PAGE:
Investigative practical work
Understanding experimental planning for advanced level chemistry
Kim Seng Chan and Jeanne Tan
2015 | 308pp | £21 (PB)
Written for students of International Baccalaureate (IB) and A-level chemistry, with some potential application for Level 3 applied science courses, Understanding experimental planning for advanced level chemistry offers some 68 practical experiments for use in the classroom.
The investigative approach the book adopts is very different to the traditional routine where a learner carries out an experiment by following a recipe. Instead, students are given a scaffold on which to both challenge and build their understanding. Key principles are explained as the learner encounters them in their investigation and the author takes time to offer a succinct explanation of key concepts, such as Hess’s Law.
The student is led through the investigation using questioning prompts, such as ‘what is the purpose of the plan?’ and ‘can we do a pre-calculation to show how much NaOH is needed for the titration?’. Each chapter also includes a section on safety precautions.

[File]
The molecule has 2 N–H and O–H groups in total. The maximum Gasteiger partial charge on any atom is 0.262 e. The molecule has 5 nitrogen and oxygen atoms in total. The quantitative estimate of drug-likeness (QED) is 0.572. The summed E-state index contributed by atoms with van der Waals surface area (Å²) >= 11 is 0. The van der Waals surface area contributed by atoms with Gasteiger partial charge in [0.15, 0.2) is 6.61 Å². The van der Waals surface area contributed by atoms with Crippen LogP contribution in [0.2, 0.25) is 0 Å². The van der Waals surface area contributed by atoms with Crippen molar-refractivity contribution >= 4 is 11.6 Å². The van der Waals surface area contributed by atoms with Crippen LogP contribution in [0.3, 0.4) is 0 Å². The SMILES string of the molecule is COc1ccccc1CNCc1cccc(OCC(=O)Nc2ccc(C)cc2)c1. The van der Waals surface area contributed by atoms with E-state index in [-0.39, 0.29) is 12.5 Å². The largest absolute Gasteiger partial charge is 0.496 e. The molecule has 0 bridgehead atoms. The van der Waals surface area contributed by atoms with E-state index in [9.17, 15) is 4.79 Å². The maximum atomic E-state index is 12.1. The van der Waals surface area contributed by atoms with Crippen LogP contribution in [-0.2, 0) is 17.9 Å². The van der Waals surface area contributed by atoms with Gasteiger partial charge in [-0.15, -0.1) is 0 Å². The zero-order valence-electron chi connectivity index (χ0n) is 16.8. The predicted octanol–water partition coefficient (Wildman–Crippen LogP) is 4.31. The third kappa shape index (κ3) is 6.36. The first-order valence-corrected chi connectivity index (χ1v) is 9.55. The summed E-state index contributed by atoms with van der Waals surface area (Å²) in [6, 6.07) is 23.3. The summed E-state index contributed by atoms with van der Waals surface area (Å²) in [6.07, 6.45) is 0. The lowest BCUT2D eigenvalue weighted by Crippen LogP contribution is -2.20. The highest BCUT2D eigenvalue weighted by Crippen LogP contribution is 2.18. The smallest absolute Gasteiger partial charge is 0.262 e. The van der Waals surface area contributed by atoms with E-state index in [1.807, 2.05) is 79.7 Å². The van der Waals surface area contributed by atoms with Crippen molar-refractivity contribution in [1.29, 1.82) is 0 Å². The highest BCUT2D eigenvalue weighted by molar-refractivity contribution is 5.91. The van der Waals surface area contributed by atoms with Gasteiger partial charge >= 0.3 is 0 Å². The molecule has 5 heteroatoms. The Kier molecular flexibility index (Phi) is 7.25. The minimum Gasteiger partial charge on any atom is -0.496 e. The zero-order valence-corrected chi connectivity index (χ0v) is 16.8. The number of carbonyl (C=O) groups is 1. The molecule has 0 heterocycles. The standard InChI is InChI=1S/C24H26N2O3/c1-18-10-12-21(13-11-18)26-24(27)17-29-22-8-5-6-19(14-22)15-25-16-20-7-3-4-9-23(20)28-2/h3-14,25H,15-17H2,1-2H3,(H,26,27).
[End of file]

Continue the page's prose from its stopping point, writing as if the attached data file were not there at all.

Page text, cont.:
A broad range of experiments are covered, many beyond the scope of the UK curriculum. They occasionally use terms that might be unfamiliar, such as ‘gravimetric analysis’. A number of standard experiments are included, for example determining the formula of [Ni(NH3)n]2+ and the decomposition of hydrogen peroxide by a gas collection method. Some, such as finding the value of n in CuSO4·n H2O, adopt a different approach by using redox titration and not simply mass loss.
Some chapters include experiments of direct relevance for an applied science context, such as identifying anions and cations. A number of the experiments would be directly applicable to IB investigations.
If you are an A-Level chemistry teacher like me, you may be left longing for the time and opportunity to indulge such an investigative approach, rather than ticking off the items covered in the syllabus. That said, I am glad to have the book on my shelf and certainly plan to introduce some of its teaching methodology.
There is no doubt that the learner will benefit enormously from adopting 'The Learner's Approach'. As they are taken through an investigation, answering questions along the way, they emerge with a significantly improved grasp of the underlying science and methodology in research.